CL Detectors

 Cathodoluminescence (CL) is the emission of photons of characteristic wavelengths in the visible spectrum which is caused by the interaction of the electron beam with a sample. CL is a powerful structural and compositional analysis technique for materials that can reveal valuable information that cannot be obtained through SE, BSE or EDX. Such information includes zonal composition, lattice structure, superimposed strain or damage to the structure of the material. SEM-based CL imaging achieves much better resolution compared to optical CL microscopes.
 

TESCAN CL detectors

Thanks to their outstanding sensitivity, TESCAN CL detectors achieve high signal-to-noise ratio even at low accelerating voltages, which makes imaging of fine details of sample structure possible. Furthermore, the signal collection efficiency is uniform over the full field of view (FOV). Using the TESCAN Wide Field Optics™ technology, a FOV up to 35mm (width) without any signal decrease towards the image outer border can be achieved.
 

Panchromatic CL Detectors:

TESCAN has developed two types of panchromatic detectors with different wavelenght range of detected light:
  • 350 nm – 650 nm for detecting mainly visible and near UV light. This version can be either stand-alone or exchangeable CL/BSE detector.
  • 185 nm – 850 nm for detecting UV, visible and near IR light.

Rainbow CL detector

The Rainbow CL detector enables simultaneous panchromatic and live colour CL imaging in the spectral range of 350- 850 nm. The CL signal is split into red, green and blue components which are acquired simultaneously and they are electronically composed into a live colour image of the scanned area.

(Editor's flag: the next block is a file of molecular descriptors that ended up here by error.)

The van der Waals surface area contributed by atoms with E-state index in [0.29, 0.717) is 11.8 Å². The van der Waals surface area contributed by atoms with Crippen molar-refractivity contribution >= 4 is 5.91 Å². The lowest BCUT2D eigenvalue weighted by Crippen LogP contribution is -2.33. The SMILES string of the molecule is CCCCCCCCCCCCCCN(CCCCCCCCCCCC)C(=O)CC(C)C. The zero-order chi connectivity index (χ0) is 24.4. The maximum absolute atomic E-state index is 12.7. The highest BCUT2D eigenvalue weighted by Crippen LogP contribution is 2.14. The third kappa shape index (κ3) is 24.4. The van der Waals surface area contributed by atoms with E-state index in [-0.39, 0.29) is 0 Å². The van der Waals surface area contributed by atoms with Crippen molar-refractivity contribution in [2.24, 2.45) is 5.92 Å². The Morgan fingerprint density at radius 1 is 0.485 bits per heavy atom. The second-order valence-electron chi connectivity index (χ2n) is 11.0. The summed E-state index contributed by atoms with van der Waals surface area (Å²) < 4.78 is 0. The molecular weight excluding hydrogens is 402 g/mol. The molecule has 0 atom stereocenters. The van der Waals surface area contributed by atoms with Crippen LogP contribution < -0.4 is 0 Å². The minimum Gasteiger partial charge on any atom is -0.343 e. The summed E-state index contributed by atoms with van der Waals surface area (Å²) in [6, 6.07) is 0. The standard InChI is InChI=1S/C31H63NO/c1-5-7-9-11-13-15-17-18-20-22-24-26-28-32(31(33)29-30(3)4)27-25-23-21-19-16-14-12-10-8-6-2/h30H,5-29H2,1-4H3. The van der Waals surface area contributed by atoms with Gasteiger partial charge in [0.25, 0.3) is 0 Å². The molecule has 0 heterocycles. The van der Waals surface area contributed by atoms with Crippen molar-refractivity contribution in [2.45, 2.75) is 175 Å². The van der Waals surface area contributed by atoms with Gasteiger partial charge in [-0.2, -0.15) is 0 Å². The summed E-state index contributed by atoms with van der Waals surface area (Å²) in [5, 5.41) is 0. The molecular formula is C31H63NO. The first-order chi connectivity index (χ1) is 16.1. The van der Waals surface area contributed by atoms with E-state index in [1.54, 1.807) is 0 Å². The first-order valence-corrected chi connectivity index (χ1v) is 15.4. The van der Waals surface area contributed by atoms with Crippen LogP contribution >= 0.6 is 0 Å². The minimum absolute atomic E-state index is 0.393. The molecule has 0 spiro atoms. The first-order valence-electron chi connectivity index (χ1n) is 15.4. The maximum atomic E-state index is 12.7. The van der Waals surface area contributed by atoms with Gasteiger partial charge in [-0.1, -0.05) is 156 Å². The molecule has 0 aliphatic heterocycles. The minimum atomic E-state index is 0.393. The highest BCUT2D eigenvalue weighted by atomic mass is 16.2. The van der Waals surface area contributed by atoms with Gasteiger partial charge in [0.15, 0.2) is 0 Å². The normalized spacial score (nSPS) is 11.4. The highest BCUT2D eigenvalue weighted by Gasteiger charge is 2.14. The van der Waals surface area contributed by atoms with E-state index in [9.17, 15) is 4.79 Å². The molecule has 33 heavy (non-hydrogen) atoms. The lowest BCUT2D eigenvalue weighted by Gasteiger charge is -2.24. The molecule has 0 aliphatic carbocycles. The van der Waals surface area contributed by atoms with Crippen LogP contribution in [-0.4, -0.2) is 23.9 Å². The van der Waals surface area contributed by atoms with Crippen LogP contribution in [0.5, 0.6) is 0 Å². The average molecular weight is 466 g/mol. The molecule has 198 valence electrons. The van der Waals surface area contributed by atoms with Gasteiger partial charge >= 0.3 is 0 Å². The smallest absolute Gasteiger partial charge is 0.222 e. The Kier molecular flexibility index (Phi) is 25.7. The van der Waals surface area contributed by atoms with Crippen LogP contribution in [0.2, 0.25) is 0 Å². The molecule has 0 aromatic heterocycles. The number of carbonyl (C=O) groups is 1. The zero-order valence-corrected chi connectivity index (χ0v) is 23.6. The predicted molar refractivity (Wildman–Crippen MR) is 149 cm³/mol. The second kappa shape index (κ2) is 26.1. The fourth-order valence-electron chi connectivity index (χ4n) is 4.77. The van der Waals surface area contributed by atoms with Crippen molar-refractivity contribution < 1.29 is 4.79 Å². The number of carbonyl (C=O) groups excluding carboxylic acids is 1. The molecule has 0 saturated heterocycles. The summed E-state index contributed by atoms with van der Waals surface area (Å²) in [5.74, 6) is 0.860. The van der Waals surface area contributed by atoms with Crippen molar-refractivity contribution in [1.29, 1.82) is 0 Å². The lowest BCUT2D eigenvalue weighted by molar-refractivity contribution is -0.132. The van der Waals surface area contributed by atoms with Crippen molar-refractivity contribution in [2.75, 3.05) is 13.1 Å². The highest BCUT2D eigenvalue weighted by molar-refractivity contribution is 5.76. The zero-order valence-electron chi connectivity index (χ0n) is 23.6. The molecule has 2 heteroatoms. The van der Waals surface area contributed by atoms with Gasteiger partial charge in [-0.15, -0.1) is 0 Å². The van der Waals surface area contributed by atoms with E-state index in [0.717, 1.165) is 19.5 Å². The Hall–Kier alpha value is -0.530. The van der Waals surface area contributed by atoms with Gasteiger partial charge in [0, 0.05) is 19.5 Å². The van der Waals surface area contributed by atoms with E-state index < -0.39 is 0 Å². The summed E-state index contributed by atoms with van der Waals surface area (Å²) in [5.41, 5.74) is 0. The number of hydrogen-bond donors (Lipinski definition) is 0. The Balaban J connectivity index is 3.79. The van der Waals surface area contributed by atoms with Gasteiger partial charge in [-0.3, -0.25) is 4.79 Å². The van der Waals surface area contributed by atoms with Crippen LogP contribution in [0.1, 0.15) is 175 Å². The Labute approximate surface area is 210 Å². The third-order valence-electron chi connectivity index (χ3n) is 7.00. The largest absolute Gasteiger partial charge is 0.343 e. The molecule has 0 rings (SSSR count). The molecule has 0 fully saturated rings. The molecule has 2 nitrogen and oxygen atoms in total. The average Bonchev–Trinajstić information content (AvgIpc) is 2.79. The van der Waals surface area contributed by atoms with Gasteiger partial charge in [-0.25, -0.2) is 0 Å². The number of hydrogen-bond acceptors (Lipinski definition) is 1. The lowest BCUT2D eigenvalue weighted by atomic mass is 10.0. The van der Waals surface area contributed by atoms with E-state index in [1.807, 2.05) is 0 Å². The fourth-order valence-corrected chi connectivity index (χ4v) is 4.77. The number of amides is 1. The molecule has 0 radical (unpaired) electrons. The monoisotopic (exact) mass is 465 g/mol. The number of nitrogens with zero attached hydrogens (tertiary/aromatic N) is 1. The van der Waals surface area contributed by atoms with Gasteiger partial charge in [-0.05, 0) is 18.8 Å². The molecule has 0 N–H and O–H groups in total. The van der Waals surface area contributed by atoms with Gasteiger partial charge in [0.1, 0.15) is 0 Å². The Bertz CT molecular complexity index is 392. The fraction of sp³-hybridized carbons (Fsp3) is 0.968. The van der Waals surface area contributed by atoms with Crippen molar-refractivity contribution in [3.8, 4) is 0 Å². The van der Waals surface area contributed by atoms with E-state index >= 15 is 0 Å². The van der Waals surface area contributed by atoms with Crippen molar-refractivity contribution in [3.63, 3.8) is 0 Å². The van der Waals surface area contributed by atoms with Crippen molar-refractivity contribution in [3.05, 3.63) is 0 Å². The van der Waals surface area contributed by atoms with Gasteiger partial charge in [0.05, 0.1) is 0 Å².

All TESCAN CL detectors are fully integrated in the microscopes control software. They can be retracted from their working position whenever not in use.

 
CL Detectors
CL Detector

Related Application Notes

Cathodoluminescence analysis of zircons
Zircons (ZrSiO4) are ubiquitous in the crust of Earth and are a common accessory to trace mineral constituent of most granite and felsic igneous rocks. Zircons have low solubility in most melt and fluid compositions and can survive geological processes such as erosion, transport, or high-grade metamorphism. This makes zircon one of the most important minerals for geochronology. Different types of zircon domains are identified by CL imaging and U-Pb dating is then used to determine ages of different zones within the crystal. This helps to recognize various geological processes recorded during the history of the grain.
pdf – 1.8 MB
Cathodoluminescence imaging of mineralogical samples
Cathodoluminescence (CL) - light emission produced by electron beam - reveals information about material composition and structure that often cannot be obtained by other methods. In geosciences, optical cathodoluminescence became a standard technique. With the development of scanning electron microscopes, SEM-CL is gaining in popularity. In comparison with optical CL microscopes, where the sample is irradiated with stationary unfocussed electron beam, SEM-based CL imaging achieves much better resolution and it can be combined in situ with other analytical methods.
pdf – 3.9 MB